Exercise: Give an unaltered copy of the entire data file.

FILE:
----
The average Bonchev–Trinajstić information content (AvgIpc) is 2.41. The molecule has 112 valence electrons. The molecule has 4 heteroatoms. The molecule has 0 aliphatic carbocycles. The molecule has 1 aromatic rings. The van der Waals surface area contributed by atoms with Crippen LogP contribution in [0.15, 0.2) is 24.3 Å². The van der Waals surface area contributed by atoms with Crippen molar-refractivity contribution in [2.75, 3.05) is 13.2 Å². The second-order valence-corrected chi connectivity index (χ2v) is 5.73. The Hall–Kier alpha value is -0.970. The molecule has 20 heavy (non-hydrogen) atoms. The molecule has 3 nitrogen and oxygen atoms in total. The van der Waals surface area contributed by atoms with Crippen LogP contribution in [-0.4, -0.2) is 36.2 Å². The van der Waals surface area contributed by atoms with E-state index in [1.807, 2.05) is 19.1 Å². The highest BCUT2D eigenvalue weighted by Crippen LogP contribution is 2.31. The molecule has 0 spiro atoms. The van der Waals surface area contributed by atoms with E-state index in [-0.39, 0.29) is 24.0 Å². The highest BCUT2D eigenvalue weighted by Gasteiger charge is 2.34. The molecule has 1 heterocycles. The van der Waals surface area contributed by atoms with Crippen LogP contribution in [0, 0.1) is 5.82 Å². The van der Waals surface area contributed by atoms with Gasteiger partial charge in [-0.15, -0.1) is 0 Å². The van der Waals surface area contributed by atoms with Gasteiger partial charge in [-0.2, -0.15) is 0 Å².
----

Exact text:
The average Bonchev–Trinajstić information content (AvgIpc) is 2.41. The molecule has 112 valence electrons. The molecule has 4 heteroatoms. The molecule has 0 aliphatic carbocycles. The molecule has 1 aromatic rings. The van der Waals surface area contributed by atoms with Crippen LogP contribution in [0.15, 0.2) is 24.3 Å². The van der Waals surface area contributed by atoms with Crippen molar-refractivity contribution in [2.75, 3.05) is 13.2 Å². The second-order valence-corrected chi connectivity index (χ2v) is 5.73. The Hall–Kier alpha value is -0.970. The molecule has 20 heavy (non-hydrogen) atoms. The molecule has 3 nitrogen and oxygen atoms in total. The van der Waals surface area contributed by atoms with Crippen LogP contribution in [-0.4, -0.2) is 36.2 Å². The van der Waals surface area contributed by atoms with E-state index in [1.807, 2.05) is 19.1 Å². The highest BCUT2D eigenvalue weighted by Crippen LogP contribution is 2.31. The molecule has 0 spiro atoms. The van der Waals surface area contributed by atoms with E-state index in [-0.39, 0.29) is 24.0 Å². The highest BCUT2D eigenvalue weighted by Gasteiger charge is 2.34. The molecule has 1 heterocycles. The van der Waals surface area contributed by atoms with Crippen LogP contribution in [0, 0.1) is 5.82 Å². The van der Waals surface area contributed by atoms with Gasteiger partial charge in [-0.15, -0.1) is 0 Å². The van der Waals surface area contributed by atoms with Gasteiger partial charge in [-0.2, -0.15) is 0 Å².